PERCY SLEDGE, SMOOTH WAILER IN ‘WHEN A MAN LOVES A WOMAN’
His death was confirmed by Artists International Management, which represented him. Mr. Sledge had liver cancer, for which he underwent surgery in 2014, Mark Lyman, his agent and manager, said.
Mr. Sledge, sometimes called the King of Slow Soul, was a sentimental crooner and one of the South’s first soul stars, having risen to fame from jobs picking cotton and working as a hospital orderly while performing at clubs and colleges on the weekends.“I was singing every style of music: the Beatles, Elvis Presley, James Brown, Wilson Pickett, Motown, Sam Cooke, the Platters,” he once said.
“When a Man Loves a Woman” was his first recording for Atlantic Records, after a patient at the hospital introduced him to the record producer Quin Ivy. It reached No. 1 on the pop charts in 1966 and sold more than a million copies, becoming the label’s first gold record. (The Recording Industry Association of America began certifying records as gold in 1958.) Raw and lovelorn, the song was a response to a woman who had left him for another man, Mr. Sledge said. He called its composition a “miracle.”
An album of the same name was released that year, and three more studio albums for Atlantic followed in the 1960s: “Warm and Tender Soul,” “The Percy Sledge Way” and “Take Time to Know Her.”
While Mr. Sledge never again reached the heights of his first hit, “When a Man Loves a Woman” had many lives: as an early highlight of the Muscle Shoals, Ala., music scene; as a movie soundtrack staple in the 1980s, heard in “The Big Chill” and “Platoon”; and in a 1991 cover version by Michael Bolton, which also topped the Billboard chart and earned Mr. Bolton a Grammy.
Although the song, which ranks 53rd on Rolling Stone’s list of the 500 greatest of all time, is credited to two of Mr. Sledge’s early bandmates, the bassist Calvin Lewis and the organist Andrew Wright, who assisted with the arrangement, Mr. Sledge said of the melody, “I hummed it all my life, even when I was picking and chopping cotton in the fields.”
Still, because he was not listed as a co-writer, Mr. Sledge never received royalties for “When a Man Loves a Woman” in any of its forms. “Worst decision I ever made. But I am not at all bitter,” he told Blues and Soul magazine, noting that he was only 25 at the time. “It was God’s will for me to give it to them. But if I had my time again, I wouldn’t do it. Because of my children.”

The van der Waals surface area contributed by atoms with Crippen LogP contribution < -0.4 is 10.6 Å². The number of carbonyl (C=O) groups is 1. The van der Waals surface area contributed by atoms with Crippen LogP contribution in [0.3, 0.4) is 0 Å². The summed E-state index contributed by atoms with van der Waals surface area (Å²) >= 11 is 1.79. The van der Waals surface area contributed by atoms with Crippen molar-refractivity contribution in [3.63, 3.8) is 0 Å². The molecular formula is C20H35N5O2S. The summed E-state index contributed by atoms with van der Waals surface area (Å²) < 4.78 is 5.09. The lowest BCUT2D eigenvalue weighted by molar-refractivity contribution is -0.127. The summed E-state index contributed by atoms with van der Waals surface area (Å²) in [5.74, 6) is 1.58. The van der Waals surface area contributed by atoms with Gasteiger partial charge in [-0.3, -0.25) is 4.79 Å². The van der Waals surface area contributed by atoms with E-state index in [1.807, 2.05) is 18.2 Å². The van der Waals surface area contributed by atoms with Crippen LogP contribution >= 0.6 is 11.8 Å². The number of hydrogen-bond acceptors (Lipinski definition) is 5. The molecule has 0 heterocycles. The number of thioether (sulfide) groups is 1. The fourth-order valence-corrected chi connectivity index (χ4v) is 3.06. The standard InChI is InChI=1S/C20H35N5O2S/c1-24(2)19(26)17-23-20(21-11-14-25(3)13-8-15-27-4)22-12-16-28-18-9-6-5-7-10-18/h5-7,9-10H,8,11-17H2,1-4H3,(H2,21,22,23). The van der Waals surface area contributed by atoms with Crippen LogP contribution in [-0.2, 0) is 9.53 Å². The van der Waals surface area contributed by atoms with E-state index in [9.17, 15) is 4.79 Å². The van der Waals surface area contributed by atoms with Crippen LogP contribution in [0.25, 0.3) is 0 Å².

Percy Tyrone Sledge was born on Nov. 25, 1940, in Leighton, Ala., a poor farm town where he developed as a vocalist by singing in the local gospel choir. The music critic Dave Marsh has compared Mr. Sledge’s weighty, smooth wail to “the South itself, in all its bountiful, contradictory mystery.”
After he was discovered by Mr. Ivy in 1965 — patients at the hospital where Mr. Sledge worked “all told him, ‘You should make records,’ ” Mr. Lyman said — Mr. Sledge hit the studio in nearby Sheffield, Ala., an opportunity that left him scared and “shaking like a leaf,” he said.
But having struck gold right away, Mr. Sledge, whose wide, gaptoothed smile never changed, spent much of the next 50 years recording and performing to international audiences, hitting the charts with songs like “I’ll Be Your Everything” well into the 1970s. He was inducted into the Rock and Roll Hall of Fame in 2005, and his final album, “The Gospel of Percy Sledge,” was released in 2013.
The next year Mr. Sledge played his final concert. “I just couldn’t keep him out there,” Mr. Lyman said. “He wanted to, but I couldn’t do it.”
Mr. Sledge’s survivors include his wife, Rosa Lee Sledge, and 12 children. His admirers in the industry, Mr. Lyman added, included Billy Joel, James Taylor, Bo Diddley and the E Street Band’s Steven Van Zandt, who enlisted Mr. Sledge to perform “When a Man Loves a Woman” at his wedding in 1982.
An earlier version of this obituary misstated the Recording Industry Association of America’s original criterion for gold singles. When the gold award was introduced in 1958, singles were certified gold for selling a million copies, not 500,000. (The number was later changed to 500,000.)